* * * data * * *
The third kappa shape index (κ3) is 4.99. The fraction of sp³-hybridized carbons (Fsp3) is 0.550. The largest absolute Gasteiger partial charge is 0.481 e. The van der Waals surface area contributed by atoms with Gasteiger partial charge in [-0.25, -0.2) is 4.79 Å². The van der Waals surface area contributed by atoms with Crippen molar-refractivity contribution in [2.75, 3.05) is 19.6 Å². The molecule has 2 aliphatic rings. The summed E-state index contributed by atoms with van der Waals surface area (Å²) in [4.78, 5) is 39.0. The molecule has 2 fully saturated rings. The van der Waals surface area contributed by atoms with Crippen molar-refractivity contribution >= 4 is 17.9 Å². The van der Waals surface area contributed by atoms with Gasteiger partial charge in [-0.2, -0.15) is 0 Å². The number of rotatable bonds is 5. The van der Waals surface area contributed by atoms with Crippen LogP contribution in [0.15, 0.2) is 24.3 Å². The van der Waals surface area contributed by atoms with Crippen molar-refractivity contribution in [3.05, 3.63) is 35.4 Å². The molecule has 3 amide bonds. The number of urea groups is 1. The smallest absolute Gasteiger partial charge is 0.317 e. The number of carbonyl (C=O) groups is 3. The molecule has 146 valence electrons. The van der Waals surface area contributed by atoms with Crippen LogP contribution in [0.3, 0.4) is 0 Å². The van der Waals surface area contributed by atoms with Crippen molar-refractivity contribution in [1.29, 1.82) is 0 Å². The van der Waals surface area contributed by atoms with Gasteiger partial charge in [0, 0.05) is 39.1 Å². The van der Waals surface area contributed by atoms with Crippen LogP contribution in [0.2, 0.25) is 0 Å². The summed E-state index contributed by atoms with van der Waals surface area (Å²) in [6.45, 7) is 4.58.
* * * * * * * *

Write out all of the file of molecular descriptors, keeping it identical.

The third kappa shape index (κ3) is 4.99. The fraction of sp³-hybridized carbons (Fsp3) is 0.550. The largest absolute Gasteiger partial charge is 0.481 e. The van der Waals surface area contributed by atoms with Gasteiger partial charge in [-0.25, -0.2) is 4.79 Å². The van der Waals surface area contributed by atoms with Crippen molar-refractivity contribution in [2.75, 3.05) is 19.6 Å². The molecule has 2 aliphatic rings. The summed E-state index contributed by atoms with van der Waals surface area (Å²) in [4.78, 5) is 39.0. The molecule has 2 fully saturated rings. The van der Waals surface area contributed by atoms with Crippen molar-refractivity contribution >= 4 is 17.9 Å². The van der Waals surface area contributed by atoms with Gasteiger partial charge in [-0.2, -0.15) is 0 Å². The number of rotatable bonds is 5. The van der Waals surface area contributed by atoms with Crippen LogP contribution in [0.15, 0.2) is 24.3 Å². The van der Waals surface area contributed by atoms with Crippen molar-refractivity contribution in [3.05, 3.63) is 35.4 Å². The molecule has 3 amide bonds. The number of urea groups is 1. The smallest absolute Gasteiger partial charge is 0.317 e. The number of carbonyl (C=O) groups is 3. The molecule has 146 valence electrons. The van der Waals surface area contributed by atoms with Crippen LogP contribution in [0.3, 0.4) is 0 Å². The van der Waals surface area contributed by atoms with Crippen molar-refractivity contribution in [1.29, 1.82) is 0 Å². The van der Waals surface area contributed by atoms with Gasteiger partial charge in [0, 0.05) is 39.1 Å². The van der Waals surface area contributed by atoms with Crippen LogP contribution in [0.2, 0.25) is 0 Å². The summed E-state index contributed by atoms with van der Waals surface area (Å²) in [6.45, 7) is 4.58.